Home / Store / Journals / Electronic Articles / Fusion Science and Technology / Volume 8 / Number 3 / Pages 2595-2645
M. A. Abdou, P. J. Gierszewski, M. S. Tillack, K. Taghavi, K. Kleefeldt, G. Bell, H. Madarame, Y. Oyama, D. H. Berwald, J. K. Garner, R. Whitley, J. Straalsund, R. Burke, J. Grover, E. Opperman, R. Puigh, J. W. Davis, G. D. Morgan, G. Deis, M. C. Billone, K. I. Thomassen, D. L. Jassby
Fusion Science and Technology / Volume 8 / Number 3 / Pages 2595-2645
Format:electronic copy (download)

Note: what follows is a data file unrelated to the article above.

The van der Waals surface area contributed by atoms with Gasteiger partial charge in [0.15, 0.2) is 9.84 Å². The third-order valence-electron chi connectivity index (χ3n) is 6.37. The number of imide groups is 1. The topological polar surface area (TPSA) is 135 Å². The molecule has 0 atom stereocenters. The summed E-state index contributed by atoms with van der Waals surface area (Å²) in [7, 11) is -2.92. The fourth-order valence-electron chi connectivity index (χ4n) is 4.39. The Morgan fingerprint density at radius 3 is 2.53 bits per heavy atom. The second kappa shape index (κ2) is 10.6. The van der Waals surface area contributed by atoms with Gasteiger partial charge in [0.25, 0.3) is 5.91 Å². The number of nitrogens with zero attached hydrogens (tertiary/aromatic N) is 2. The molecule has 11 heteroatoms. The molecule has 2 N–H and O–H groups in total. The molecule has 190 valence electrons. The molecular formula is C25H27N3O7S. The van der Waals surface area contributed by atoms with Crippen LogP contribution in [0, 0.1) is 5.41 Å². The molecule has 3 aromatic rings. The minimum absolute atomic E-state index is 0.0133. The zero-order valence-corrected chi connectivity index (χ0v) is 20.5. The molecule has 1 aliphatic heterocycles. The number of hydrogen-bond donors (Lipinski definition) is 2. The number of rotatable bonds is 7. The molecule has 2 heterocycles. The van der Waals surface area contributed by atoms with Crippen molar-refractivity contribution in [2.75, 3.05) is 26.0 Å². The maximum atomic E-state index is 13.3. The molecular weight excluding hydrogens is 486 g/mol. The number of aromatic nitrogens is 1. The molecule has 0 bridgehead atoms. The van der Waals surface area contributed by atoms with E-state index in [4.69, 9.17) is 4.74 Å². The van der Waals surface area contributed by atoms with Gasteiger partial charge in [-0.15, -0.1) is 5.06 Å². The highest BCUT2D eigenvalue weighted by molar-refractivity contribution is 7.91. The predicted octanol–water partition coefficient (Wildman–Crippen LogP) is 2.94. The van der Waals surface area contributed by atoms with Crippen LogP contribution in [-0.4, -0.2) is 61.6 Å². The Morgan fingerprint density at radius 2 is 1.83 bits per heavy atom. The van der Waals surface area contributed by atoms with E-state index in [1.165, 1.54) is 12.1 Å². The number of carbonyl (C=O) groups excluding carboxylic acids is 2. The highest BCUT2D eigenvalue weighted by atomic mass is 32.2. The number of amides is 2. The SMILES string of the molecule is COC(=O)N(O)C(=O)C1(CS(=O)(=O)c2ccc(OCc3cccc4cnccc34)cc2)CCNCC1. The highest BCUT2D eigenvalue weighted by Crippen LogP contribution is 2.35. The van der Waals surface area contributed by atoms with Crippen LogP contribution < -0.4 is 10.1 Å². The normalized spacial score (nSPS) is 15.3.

The operating environment to be experienced by the nuclear components of a fusion reactor is unique and leads to a number of new phenomena and effects. New experimental knowledge is necessary to resolve many of fusion's remaining issues. Investigation of the required experiments reveals the importance of simulating multiple interactions among physical elements of components and combined effects of a number of operating environmental conditions. Some experiments require neutrons not only as a source of radiation damage effects but as a practical economical means for bulk heating and producing specific nuclear reactions. The evaluation of required facilities suggests important conclusions. Present fission reactors and accelerator-based neutron sources are useful and their use should be maximized worldwide, but they have serious limitations. Obtaining adequate data for fusion nuclear technology over the next 15 years requires a number of new nonneutron test facilities in addition to the use of fission reactors. Experiments in the fusion environment will then be required for integrated tests and concept verification. The key nuclear needs for a fusion facility are 20 MW of deuterium-tritium fusion neutron power over 10 m2 of experimental surface area with long (<1000 s) plasma burn and 2 to 10 MW · yr/m2 fluence capability. Fusion test devices with fusion power >100 MW are shown to be undesirable because of high cost and high risk. The analysis favors fusion devices that are able to operate at low total power and high power density. For fusion devices with large minimum power, e.g., conventional tokamaks, results indicate strong incentives for two separate test devices: one for plasma physics experiments and the other for fusion engineering research experiments.
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